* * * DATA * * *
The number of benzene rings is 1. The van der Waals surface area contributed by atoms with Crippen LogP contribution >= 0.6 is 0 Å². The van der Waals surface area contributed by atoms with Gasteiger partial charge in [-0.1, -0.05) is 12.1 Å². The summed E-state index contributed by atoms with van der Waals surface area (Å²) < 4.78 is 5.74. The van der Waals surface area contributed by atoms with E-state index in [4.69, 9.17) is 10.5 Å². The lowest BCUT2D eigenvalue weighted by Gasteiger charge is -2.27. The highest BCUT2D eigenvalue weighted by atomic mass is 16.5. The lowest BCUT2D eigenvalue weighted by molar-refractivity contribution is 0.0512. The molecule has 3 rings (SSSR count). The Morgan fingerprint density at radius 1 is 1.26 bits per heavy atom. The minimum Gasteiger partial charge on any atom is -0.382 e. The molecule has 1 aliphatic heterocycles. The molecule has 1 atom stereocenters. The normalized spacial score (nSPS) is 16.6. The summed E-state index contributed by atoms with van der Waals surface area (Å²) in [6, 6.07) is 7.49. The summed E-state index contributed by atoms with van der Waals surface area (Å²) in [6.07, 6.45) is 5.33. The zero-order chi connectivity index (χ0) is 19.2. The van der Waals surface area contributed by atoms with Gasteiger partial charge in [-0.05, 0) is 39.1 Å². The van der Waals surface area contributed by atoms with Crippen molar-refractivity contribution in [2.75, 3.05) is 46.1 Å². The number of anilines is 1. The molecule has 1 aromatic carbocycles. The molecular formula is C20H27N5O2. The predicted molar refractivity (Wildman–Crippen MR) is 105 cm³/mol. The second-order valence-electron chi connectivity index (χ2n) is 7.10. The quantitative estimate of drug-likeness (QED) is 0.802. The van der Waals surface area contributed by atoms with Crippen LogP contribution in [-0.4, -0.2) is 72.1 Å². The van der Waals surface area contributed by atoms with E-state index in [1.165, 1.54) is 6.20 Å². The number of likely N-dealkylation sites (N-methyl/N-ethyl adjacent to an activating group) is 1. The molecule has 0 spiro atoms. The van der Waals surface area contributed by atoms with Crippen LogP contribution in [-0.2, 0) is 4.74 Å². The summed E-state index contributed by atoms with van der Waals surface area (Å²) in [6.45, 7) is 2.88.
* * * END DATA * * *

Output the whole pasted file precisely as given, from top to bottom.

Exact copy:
The number of benzene rings is 1. The van der Waals surface area contributed by atoms with Crippen LogP contribution >= 0.6 is 0 Å². The van der Waals surface area contributed by atoms with Gasteiger partial charge in [-0.1, -0.05) is 12.1 Å². The summed E-state index contributed by atoms with van der Waals surface area (Å²) < 4.78 is 5.74. The van der Waals surface area contributed by atoms with E-state index in [4.69, 9.17) is 10.5 Å². The lowest BCUT2D eigenvalue weighted by Gasteiger charge is -2.27. The highest BCUT2D eigenvalue weighted by atomic mass is 16.5. The lowest BCUT2D eigenvalue weighted by molar-refractivity contribution is 0.0512. The molecule has 3 rings (SSSR count). The Morgan fingerprint density at radius 1 is 1.26 bits per heavy atom. The minimum Gasteiger partial charge on any atom is -0.382 e. The molecule has 1 aliphatic heterocycles. The molecule has 1 atom stereocenters. The normalized spacial score (nSPS) is 16.6. The summed E-state index contributed by atoms with van der Waals surface area (Å²) in [6, 6.07) is 7.49. The summed E-state index contributed by atoms with van der Waals surface area (Å²) in [6.07, 6.45) is 5.33. The zero-order chi connectivity index (χ0) is 19.2. The van der Waals surface area contributed by atoms with Gasteiger partial charge in [-0.05, 0) is 39.1 Å². The van der Waals surface area contributed by atoms with Crippen molar-refractivity contribution in [2.75, 3.05) is 46.1 Å². The number of anilines is 1. The molecule has 1 aromatic carbocycles. The molecular formula is C20H27N5O2. The predicted molar refractivity (Wildman–Crippen MR) is 105 cm³/mol. The second-order valence-electron chi connectivity index (χ2n) is 7.10. The quantitative estimate of drug-likeness (QED) is 0.802. The van der Waals surface area contributed by atoms with Crippen LogP contribution in [-0.4, -0.2) is 72.1 Å². The van der Waals surface area contributed by atoms with E-state index in [1.165, 1.54) is 6.20 Å². The number of likely N-dealkylation sites (N-methyl/N-ethyl adjacent to an activating group) is 1. The molecule has 0 spiro atoms. The van der Waals surface area contributed by atoms with Crippen LogP contribution in [-0.2, 0) is 4.74 Å². The summed E-state index contributed by atoms with van der Waals surface area (Å²) in [6.45, 7) is 2.88.